When I Thessalonians 5:14 tells us to “encourage the fainthearted” one way to do that is to encourage them to be survivors and not victims. There are some challenges in life that cannot be overcome—that could be a financial situation or a health diagnosis or a learning disability or many other things. So to tell someone to overcome something that cannot be overcome is not helpful. However, to encourage someone to be a survivor, to somehow survive the things that cannot be overcome, rather than putting up the victim flag, is helpful, genuine and actually possible. There are some things in life that won’t allow us to thrive—a diagnosis with a terminal illness is the first one that comes to mind. But we can survive, spiritually, anything that comes our way. And that is the goal, survival during life’s bleak moments, when we put our faith in trust in God, rather than being a victim of our circumstances.
Lord, thank You for the many blessings in my life (name a few of them). Please be with me in my challenges as well (name a few of them). Help me to thrive in my circumstances. And when that is not possible, give me the wisdom and the strength to just survive. Help me not to see myself as a victim but as a survivor of setbacks. Help me to encourage others to do the same. Bring someone into my path today who could use some encouragement. And bring someone into my path today who will encourage me. Amen.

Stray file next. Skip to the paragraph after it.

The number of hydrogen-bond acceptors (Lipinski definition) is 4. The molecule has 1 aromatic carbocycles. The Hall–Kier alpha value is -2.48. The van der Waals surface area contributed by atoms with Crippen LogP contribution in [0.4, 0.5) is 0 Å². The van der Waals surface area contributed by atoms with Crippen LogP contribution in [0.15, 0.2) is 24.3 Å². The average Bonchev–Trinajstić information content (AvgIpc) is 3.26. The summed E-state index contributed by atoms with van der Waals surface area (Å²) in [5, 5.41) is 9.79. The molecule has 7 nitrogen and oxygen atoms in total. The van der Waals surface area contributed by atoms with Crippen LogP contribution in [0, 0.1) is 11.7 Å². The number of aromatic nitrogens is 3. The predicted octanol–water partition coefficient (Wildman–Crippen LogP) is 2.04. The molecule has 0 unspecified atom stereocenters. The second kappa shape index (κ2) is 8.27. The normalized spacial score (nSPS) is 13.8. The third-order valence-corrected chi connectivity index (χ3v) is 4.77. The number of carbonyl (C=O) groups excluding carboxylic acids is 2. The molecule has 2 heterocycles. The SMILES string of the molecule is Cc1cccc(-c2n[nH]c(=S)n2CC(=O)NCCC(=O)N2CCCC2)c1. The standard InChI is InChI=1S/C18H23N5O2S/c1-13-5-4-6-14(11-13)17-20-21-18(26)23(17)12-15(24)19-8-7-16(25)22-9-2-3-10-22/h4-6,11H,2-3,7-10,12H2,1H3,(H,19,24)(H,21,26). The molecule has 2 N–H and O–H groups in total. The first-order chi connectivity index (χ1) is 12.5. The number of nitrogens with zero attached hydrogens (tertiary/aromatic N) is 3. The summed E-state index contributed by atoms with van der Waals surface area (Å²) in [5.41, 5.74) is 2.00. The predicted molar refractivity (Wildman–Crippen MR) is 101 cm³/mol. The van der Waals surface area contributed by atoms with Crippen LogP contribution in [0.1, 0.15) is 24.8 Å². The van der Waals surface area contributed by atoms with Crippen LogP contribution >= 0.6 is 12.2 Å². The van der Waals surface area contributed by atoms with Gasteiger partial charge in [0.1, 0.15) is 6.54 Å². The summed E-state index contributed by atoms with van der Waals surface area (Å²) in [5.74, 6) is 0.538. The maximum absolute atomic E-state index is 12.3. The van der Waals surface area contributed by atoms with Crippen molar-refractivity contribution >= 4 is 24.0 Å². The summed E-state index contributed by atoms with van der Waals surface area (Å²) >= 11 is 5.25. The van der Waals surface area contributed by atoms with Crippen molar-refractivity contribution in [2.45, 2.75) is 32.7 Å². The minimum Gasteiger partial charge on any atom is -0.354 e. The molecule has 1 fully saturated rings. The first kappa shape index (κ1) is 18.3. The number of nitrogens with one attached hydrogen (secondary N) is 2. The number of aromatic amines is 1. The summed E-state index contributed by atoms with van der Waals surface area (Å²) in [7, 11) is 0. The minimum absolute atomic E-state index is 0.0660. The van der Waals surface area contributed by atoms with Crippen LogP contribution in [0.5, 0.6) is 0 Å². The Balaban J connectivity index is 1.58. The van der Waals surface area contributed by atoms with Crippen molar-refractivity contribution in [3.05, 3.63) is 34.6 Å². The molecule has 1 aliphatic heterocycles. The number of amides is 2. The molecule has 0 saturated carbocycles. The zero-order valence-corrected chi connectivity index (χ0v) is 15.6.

I encourage you to be a survivor, not a victim, of whatever adverse circumstance you face today. And I encourage you to encourage others to do the same.
*In memory of Fr. James T. Adams, a priest whose advice back in 1991 changed my outlook and my life. I am forever grateful!
The Revised Standard Version of the Bible is copyrighted 1946, 1952, 1971, and 1973 by the Division of Christian Education of the National Council of the Churches of Christ in the U.S.A. and used by permission. From the Online Chapel of the Greek Orthodox Archdiocese of America.